Billing and financial functions are becoming more of a clinical, rather than a billing, responsibility. These functions include obvious tasks, such as documenting proper medical justifications for billing purposes. They also include the not-so-obvious task of managing the costs of providing that care. Today, clinics are financially at risk not only for the medical care they provide but also are increasingly at risk for therapeutic outcomes, the cost of care and the integration of complex regulations in the process of care.
As a result, managing the revenue cycle is becoming more of a clinical task and medical documentation is its driver. Today, nurses and physicians often wear the chief financial officer or controller hat and bear responsibilities they typically are not trained to manage. Their challenge is surmountable with a combination of policy and procedures, staff education and digital tools designed to transparently integrate regulations into the process of care.
Nurses joined their profession to care for patients and expected to spend the bulk of their time with them. Their sole professional responsibility was clinical care. With time, as they were promoted, nurses — nurse managers in particular — were and continue to be saddled with nonclinical responsibilities that require them to balance the cost of the care with its quality and value, both defined by cumbersome, rigid regulatory metrics and fenced in by their organization’s tight budgets. As a result, the nurse manager role has shifted from clinical care to operations and finance with a laser focus on value-based care (VBC).
Although VBC may be focused on the patient, it is the clinician who bears the burden of adhering to complex reporting regulations. A clinician is schooled in medical records documentation but not in specific coding associated with labs, meds and services — coding required by CMS and other intermediaries. Billing specialists, once the locus of appropriate billing documentation, today lack the necessary credentials to document the medical justification required to ensure that treatment is compensable by CMS; because of this, clinicians now wear nonmedical caps as often as medical ones. Although physicians direct care, nurse managers typically are the ones who document the reasoning — that is, the justification — behind that care: the ICD-10 and CPT-4 codes that go on the claims.
With this new nursing role comes a risk that an inadvertent medical documentation oversight may result in a significant impact on clinics’ present and future reimbursement. In fact, according to a CERT review issued by National Government Services, “insufficient documentation causes most improper payments.” Therefore, nurses and physicians must undertake more time-consuming, unproductive work — work that once took place in the billing department — to manage care that now is intertwined with complex billing regulations. Today, a dialysis organization’s revenue is predominantly driven by clinical documentation and its transparent management during the process of providing care.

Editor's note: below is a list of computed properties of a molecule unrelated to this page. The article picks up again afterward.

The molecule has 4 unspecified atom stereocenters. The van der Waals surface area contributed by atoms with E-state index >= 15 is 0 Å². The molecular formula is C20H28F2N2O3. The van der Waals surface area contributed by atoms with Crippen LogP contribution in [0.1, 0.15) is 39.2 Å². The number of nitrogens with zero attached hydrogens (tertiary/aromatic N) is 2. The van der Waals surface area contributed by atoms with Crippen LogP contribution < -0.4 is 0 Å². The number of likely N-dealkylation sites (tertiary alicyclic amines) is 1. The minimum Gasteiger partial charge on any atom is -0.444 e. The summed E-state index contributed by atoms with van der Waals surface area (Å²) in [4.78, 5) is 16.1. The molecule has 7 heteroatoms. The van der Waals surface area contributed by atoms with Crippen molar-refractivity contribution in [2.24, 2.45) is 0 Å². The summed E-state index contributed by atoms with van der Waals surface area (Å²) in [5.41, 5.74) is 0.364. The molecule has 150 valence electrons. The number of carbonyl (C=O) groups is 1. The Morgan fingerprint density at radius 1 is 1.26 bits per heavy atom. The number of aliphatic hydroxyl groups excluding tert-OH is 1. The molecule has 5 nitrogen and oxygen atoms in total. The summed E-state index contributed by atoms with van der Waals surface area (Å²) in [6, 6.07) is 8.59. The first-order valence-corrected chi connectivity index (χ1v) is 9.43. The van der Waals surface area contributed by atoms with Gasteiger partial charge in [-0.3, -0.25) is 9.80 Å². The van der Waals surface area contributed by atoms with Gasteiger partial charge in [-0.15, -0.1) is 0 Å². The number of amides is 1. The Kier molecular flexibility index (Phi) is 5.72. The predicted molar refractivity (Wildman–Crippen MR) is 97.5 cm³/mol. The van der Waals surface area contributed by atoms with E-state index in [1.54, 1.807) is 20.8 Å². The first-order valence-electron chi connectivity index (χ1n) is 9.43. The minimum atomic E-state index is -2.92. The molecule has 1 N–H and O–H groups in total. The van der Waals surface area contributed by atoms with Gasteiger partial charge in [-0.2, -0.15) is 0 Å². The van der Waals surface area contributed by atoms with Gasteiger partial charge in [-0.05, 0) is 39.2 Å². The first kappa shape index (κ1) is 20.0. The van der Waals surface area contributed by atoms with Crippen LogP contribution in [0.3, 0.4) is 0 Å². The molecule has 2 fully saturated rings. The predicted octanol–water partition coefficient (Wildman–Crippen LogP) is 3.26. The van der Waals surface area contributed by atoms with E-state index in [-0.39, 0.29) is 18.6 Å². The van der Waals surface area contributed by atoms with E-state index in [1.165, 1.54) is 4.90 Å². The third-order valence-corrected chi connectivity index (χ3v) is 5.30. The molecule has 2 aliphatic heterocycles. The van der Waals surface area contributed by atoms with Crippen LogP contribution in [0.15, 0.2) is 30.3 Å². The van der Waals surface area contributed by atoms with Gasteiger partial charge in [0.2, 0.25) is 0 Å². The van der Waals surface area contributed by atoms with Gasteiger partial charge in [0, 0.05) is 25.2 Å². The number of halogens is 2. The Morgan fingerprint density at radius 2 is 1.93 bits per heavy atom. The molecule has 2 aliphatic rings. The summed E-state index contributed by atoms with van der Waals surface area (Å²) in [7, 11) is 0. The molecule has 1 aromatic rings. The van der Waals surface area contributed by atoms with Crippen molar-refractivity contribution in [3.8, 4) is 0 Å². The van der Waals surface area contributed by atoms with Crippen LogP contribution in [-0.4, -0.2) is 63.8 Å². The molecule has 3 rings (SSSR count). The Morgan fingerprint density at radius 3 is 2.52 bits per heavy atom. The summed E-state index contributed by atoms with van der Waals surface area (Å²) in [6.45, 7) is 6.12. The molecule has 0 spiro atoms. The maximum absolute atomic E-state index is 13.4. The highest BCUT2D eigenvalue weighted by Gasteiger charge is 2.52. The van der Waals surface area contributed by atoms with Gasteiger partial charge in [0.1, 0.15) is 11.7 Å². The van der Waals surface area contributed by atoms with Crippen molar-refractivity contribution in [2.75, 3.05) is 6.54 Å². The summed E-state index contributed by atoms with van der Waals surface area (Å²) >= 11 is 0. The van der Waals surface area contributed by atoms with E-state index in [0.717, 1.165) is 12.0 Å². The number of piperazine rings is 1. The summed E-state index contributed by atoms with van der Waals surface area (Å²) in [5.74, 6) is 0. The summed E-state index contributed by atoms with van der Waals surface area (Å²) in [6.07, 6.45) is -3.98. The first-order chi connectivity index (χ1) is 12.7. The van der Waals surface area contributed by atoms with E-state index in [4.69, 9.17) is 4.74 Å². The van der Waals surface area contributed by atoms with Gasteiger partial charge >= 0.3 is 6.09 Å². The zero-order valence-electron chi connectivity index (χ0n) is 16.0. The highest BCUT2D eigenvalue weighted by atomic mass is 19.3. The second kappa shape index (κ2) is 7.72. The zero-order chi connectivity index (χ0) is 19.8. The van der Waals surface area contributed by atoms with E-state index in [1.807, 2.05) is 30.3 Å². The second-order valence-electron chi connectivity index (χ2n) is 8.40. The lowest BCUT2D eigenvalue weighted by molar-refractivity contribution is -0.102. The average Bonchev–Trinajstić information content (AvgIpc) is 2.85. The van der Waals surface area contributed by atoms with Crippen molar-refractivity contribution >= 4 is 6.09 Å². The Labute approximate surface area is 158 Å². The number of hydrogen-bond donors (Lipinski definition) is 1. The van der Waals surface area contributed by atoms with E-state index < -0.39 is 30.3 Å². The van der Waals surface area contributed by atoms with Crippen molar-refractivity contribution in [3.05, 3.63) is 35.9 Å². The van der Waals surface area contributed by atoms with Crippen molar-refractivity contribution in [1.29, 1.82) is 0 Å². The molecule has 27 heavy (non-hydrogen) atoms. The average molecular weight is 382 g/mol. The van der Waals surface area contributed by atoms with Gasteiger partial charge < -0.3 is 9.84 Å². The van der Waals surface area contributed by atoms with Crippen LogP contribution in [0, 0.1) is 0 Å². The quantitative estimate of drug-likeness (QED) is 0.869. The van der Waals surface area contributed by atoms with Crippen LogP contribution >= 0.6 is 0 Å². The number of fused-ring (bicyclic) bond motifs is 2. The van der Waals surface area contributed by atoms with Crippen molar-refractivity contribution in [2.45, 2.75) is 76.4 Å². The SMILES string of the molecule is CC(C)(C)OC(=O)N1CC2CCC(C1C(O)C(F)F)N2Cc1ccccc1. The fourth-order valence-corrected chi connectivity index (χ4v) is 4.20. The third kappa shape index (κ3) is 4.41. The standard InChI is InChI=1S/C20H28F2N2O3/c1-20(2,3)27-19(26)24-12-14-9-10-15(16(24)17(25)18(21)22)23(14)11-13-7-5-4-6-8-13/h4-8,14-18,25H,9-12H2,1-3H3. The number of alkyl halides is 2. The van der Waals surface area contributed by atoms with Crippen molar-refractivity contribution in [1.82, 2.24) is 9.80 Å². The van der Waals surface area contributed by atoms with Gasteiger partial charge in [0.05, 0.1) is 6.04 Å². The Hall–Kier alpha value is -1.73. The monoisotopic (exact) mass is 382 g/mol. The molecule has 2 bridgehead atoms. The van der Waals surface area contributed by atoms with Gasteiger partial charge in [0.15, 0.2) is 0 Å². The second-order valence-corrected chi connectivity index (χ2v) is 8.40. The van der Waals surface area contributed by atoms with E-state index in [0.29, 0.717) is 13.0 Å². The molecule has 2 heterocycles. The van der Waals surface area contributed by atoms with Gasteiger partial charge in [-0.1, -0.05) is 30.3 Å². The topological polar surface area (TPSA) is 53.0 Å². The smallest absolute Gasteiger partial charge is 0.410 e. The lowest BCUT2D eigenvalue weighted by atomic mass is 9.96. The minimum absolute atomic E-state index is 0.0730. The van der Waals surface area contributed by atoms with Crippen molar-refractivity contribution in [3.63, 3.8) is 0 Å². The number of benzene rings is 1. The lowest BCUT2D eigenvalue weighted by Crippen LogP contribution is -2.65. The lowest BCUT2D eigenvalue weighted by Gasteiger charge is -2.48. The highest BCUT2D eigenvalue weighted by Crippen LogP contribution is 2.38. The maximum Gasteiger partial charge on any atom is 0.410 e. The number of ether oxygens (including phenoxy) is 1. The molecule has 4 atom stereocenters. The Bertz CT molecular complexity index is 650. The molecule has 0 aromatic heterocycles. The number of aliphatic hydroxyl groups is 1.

Following the bundle
For example, consider bundled billing. Based on the patient’s diagnosis or condition, its purpose is to standardize care, increase its quality and lower its cost. Ultimately, the bundle has become a cost center, not a revenue generator. Today, nurses and physicians must balance the cost of a therapy with its efficacy based on regulatory requirements. Accordingly, when regulations proliferate, prices generally increase, as in the case of erythropoietic stimulating agents (up 20% in recent years). As would be expected, nurses and physicians must pay more attention to billing details to ensure the care they provide is appropriately reimbursed.
In addition to addressing bundled billing, they must pay attention to the documentation required for conditions for coverage, CROWNWeb and quality incentive payments (QIPs), all of which push nurses and nurse managers farther from patient care and deeper into their administrative offices. QIP management has become increasingly more complex, and more facilities — independent dialysis providers in particular — are getting hit with QIP penalties from Medicare. The costs are not just financial. They may unfortunately be reputational even when the penalty is based on an administrative oversight.
Burdened with these additional duties, nurse managers are spending less time on the floor and more time in the office, sight unseen. Often, other nurses on staff view nurse managers as less of a team member as they are less available to pitch in with patient care. As a skilled knowledge worker, once accessible to them and patients, their unavailability negatively affects the morale of staff nurses who are unaware of what is happening behind closed office doors, damaging relationships.
The answer? Equip nurse managers and other clinicians with the right processes, tools and training to help them manage clinical practice from a business perspective — an evolving paradigm for dialysis practices.
Role of compliance
When clinicians document treatments, they verify the charges are accurate and complete and the facility has the requisite supporting documentation. The burden of proof belongs to the clinician, who must attest that documentation is both appropriate and timely. In addition, as I explained in the first article in this series on electronic medical records (EMRs), if there is no timely documentation of an action, then it did not occur — and EMRs track the timing of everything. The initial work should take place at patient intake, not at the end of the month when the billing process takes place. That is too late.